Mast cells (MCs) play an important role in allergic hyperresponsiveness and in defending microorganism infections. Recent studies of experimental animals and humans have suggested that MCs participate in obesity and diabetes. MC distribution and activities in adipose tissues may vary, depending on the locations of different adipose tissues. In addition to releasing inflammatory mediators to affect adipose tissue extracellular matrix remodeling and to promote inflammatory cell recruitment and proliferation, MCs directly and indirectly interact and activate adipose tissue cells, including adipocytes and recruited inflammatory cells. Plasma MC protease levels are significantly higher in obese patients than in lean subjects. Experimental obese animals lose body weight after MC inactivation. MC functions in diabetes are even more complicated, and depend on the type of diabetes and on different diabetic complications. Both plasma MC proteases and MC activation essential immunoglobulin E levels are significant risk factors for human pre-diabetes and diabetes mellitus. MC stabilization prevents diet-induced diabetes and improves pre-established diabetes in experimental animals. MC depletion or inactivation can improve diet-induced type 2 diabetes and some forms of type 1 diabetes, but also can worsen other forms of type 1 diabetes, at least in experimental animals. Observations from animal and human studies have suggested beneficial effects of treating diabetic patients with MC stabilizers. Some diabetic patients may benefit from enhancing MC survival and proliferation - hypotheses that merit detailed basic researches and clinical studies.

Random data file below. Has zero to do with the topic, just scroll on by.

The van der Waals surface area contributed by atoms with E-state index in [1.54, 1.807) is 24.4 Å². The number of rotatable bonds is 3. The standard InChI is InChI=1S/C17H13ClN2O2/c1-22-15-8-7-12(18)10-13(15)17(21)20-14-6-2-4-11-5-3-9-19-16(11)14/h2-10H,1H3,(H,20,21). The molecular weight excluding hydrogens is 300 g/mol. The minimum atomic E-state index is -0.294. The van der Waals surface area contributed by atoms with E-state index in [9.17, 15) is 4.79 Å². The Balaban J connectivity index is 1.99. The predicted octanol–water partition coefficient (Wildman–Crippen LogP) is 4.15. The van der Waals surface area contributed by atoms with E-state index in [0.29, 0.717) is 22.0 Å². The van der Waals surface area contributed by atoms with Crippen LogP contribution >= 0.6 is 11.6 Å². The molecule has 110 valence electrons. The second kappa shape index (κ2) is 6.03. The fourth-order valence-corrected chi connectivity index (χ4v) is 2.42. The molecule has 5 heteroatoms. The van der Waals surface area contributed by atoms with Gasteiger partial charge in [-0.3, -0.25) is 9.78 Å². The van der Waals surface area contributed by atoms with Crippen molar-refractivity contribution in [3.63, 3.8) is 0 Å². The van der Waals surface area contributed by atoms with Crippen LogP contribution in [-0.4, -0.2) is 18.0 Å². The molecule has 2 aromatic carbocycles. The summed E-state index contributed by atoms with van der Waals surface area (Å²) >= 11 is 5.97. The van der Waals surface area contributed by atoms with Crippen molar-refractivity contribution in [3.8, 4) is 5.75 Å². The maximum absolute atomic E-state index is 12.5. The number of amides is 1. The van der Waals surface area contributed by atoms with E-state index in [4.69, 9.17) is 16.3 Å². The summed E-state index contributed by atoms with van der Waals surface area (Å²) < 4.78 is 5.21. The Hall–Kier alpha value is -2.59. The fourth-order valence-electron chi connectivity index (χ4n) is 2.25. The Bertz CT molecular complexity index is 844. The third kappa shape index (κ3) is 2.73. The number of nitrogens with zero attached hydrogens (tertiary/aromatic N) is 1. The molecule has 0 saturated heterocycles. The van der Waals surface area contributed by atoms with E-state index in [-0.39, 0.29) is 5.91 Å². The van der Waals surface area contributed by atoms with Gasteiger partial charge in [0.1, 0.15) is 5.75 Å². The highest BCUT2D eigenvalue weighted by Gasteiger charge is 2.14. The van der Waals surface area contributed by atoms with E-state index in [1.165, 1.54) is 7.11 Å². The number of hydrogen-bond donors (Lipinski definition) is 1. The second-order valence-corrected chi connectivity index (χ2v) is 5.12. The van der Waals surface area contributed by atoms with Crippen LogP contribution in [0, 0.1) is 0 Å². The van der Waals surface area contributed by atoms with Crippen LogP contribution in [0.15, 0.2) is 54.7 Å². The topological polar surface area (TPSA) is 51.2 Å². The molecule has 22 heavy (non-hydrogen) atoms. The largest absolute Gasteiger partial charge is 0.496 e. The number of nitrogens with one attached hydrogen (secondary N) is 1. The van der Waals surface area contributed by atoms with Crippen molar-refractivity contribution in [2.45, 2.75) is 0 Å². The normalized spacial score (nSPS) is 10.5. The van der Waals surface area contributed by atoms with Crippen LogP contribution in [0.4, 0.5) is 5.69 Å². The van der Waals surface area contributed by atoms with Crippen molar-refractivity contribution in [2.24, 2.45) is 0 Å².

Keywords: T cell; dendritic cell; diabetes; diabetic nephropathy; mast cell; obesity.